In October, the World Bank forecast that Ukraine’s 2014 GDP will fall by at least -8%. That now appears to be a floor for the decline, as the economy has continued to further deteriorate rapidly. As year-end 2014 approaches, the situation has become dire. Ukraine’s central bank foreign currency reserves are now equal to less than one month. Meanwhile Ukraine’s own currency continues to decline in value, its export earnings fall, and credit is quickly drying up.

Various public and private estimates being floated in the western press in recent weeks are that Ukraine will soon need an additional $15 billion loan in 2015. That likely additional funding was confirmed by a USA White House spokesperson recently who, in response to a press query, admitted a new package was coming and that the USA would participate. The IMF is therefore, in recent weeks, in the process of implementing its ‘Plan B’ for restructuring Ukraine’s economy. In anticipation of providing more money, Plan B means “front-loaded implementation of reforms”, as the IMF’s December 13, 2014 press release noted. That in turn means more aggressive restructuring and even more direct control of Ukraine’s economy.

In the past, the IMF has allowed a host country to implement the plans and restructuring details it defines as necessary. The IMF lays out the program; the host country implements—under the direction of the IMF mission team of technocrats. However, this time it appears the IMF—and the European and American interests behind it—are demanding that its own more ‘reliable’ western managers directly manage the IMF program implementation.

After a flurry of IMF missions back and forth to Ukraine in November, on December 2 the Poroshenko government therefore agreed and appointed two western shadow bankers—one from the USA and one from Europe—to its two key economic positions of Minister of Finance and Economics Minister—to ensure that restructuring now occurs more rapidly, more aggressively, and to the fullest benefit of western economic interests.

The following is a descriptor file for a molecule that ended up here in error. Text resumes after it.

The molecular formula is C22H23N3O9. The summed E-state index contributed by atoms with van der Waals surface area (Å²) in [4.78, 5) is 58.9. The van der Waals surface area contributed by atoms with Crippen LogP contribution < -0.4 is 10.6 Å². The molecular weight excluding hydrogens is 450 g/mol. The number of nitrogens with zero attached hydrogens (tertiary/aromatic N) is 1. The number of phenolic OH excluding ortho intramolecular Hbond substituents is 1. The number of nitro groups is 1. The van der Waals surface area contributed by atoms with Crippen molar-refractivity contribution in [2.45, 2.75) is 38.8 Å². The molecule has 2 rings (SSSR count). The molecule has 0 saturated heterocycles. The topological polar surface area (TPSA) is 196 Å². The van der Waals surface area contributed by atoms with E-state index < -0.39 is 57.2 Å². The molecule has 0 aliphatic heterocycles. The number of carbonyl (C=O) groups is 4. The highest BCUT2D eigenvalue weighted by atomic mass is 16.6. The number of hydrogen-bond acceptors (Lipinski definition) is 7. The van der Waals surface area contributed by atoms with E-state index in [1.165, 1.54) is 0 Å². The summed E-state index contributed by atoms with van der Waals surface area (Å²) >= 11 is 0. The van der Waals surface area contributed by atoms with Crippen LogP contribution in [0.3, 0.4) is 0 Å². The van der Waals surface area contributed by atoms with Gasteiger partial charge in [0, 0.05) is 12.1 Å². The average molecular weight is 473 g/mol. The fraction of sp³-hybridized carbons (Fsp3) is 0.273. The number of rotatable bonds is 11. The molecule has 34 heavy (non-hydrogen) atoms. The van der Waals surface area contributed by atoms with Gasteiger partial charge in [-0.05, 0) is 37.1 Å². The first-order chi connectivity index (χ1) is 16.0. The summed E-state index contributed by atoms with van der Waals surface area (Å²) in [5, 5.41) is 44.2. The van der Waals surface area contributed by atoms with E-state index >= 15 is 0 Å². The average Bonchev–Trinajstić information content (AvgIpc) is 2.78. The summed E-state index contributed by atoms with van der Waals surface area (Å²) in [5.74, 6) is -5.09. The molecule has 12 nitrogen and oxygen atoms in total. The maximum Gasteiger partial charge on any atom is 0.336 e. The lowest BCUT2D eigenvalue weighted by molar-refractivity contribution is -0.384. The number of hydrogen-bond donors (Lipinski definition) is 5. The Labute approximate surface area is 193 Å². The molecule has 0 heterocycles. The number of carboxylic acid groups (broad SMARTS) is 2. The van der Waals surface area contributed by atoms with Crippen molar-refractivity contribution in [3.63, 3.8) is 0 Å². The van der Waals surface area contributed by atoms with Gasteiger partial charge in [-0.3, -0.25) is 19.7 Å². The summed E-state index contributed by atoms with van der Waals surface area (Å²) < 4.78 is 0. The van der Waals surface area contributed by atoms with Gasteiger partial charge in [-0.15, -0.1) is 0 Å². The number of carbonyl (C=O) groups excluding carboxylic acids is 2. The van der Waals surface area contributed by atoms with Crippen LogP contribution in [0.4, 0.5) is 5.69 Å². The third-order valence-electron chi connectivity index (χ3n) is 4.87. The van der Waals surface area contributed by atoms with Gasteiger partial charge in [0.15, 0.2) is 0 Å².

In an unprecedented move, Natalie Jaresko, a USA citizen and current private equity firm, Horizon Capital, CEO was appointed Ukraine Finance Minister; and Aivaras Abramavicius, a Lithuanian with past employment ties to Swedish and German investment banks and, like Jaresko, educated in the USA, was appointed Ukraine Economics Minister.

Who is Natalia Jaresko?

Jaresko is not just a shadow banker, the CEO of the USA, Chicago based, private equity firm, Horizon Capital. She began as a former official of the US State Department, a chief of the economic section of the US Embassy in the Ukraine in the early 1990s. Jaresko was, as they say, ‘in the right place at the right time’, when President Bill Clinton in 1995 set up the USA government funded, ‘Western NIS Enterprise Fund’ (WNISEF), a USAID $150m fund to promote USA and western investments into the then newly created Ukraine after the Soviet Union breakup. WNISEF specifically targeted the Ukraine and Moldova for western investors. Clinton appointed Jaresko to the WNISEF, along with several other ‘private’ bankers who together would operate WNISEF on behalf of the US State Department. Jaresko became WNISEF’s president and CEO in 2001.

As a new Clinton-appointed director of WNISEF in 1995, Jaresko lost no time in quickly leveraging WNISEF to create her own private equity firm targeting investments into Ukraine and other former East European Soviet republics. In 1995, according to Bloomberg News, at the same time WNISEF was established, Jaresko and two other Chicago investors, Jeffrey Neal and Mark Iwashko, together founded Horizon Capital, a US private equity firm. Horizon Capital thereafter managed WNISEF, extracting millions in fees over the years since 1995.
Around the time of the ‘orange revolution’ in 2005, Jaresko and Horizon subsequently set up another fund within Horizon, called the ‘Emerging Group Growth Fund’(EGGF). Today Horizon, WNISEF, and EGGF coordinate their investment activities throughout the Ukraine-Moldova and beyond, including Belarus.
In her current role as Finance Minister, Jaresko is thus in a unique position to indirectly funnel the most lucrative Ukraine investment opportunities and Ukraine company acquisitions to her Horizon Capital private equity firm.

Who is Horizon Capital?

Horizon Capital, like all private equity firms, not only seeks deals on its own, but also functions as a conduit to other big investors and shadow banks. Horizon will arrange and broker the ‘deals’ for big USA finance capitalists to purchase Ukrainian companies, in return for fees and for sharing spin-offs and sell-offs in the future.
Who Horizon will likely benefit is suggested by its Board of Directors’ many other USA corporate connections. The board members have interests and ownership in scores, perhaps hundreds, of other companies in the USA. It will be easy for them to put these companies in touch with Horizon’s Kiev, Ukraine offices which in turn no doubt will be in constant contact with Jaresko. She apparently plans to retain her position as CEO of Horizon even as she functions as Finance Minister. Jaresko and Horizon need not consider any of this a ‘conflict of interest’. Horizon need not directly invest or acquire companies; it will be the enabler-broker for the real investors back in Chicago and the USA. Jaresko will suggest the relationships, Horizon set them up, collect fees, and put the right USA capitalists in touch with the ‘right’ Ukraine businesses.

A closer look at Horizon’s Board of Directors reveals the likely USA companies, banks and investors who may directly benefit from their Horizon Capital-Jaresko connection: